Great mentions of those Solzhenitsyn works and “Catch-22” — and I loved your seriocomic riff in the Heller paragraph!

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      • — I should have acknowledged in my post that a certain amount of bureaucracy is necessary. . . . I think I’ll revise my post a bit after posting this comment. —

        Have you learned nothing from the misadventures of the “Make America Grate Again” Prevaricator-in-Chief? Never, ever let the facts get in the way of a good story. Or a bad one. [Insert Appropriate Emoji Here]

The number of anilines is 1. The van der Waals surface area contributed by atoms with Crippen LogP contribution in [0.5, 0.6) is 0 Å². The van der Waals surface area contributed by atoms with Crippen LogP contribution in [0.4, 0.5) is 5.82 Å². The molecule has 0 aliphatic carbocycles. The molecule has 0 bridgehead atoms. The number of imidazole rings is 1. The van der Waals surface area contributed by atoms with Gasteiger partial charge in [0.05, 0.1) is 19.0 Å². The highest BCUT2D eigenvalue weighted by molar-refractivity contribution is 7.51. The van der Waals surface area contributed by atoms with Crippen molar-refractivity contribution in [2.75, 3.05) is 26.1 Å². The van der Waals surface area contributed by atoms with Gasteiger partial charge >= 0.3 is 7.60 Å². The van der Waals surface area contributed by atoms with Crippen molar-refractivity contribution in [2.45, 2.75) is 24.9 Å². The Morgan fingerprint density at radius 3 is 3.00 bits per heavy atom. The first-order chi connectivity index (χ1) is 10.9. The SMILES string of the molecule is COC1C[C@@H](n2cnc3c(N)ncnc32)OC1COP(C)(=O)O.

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  11. I think I may have mentioned “Come With Me to Macedonia” several years ago, Dave. It was written by Leonard Drohan and it describes an environment much like Redstone Arsenal during the late fifties where a bunch of civilians worked on a military base along with members of the military. That is still the case today. The novel is ridiculously funny in describing the shenanigans of the main character as he tries to cope at the office with all of the bureaucracy in place.

    Liked by 1 person

    • Thank you, Mary! “Ridiculously funny” sounds really good to me. Bureaucracy can be a terrific target for humor, and it sounds like Leonard Drohan does a great job with that approach. I just put the book on my to-read list. 🙂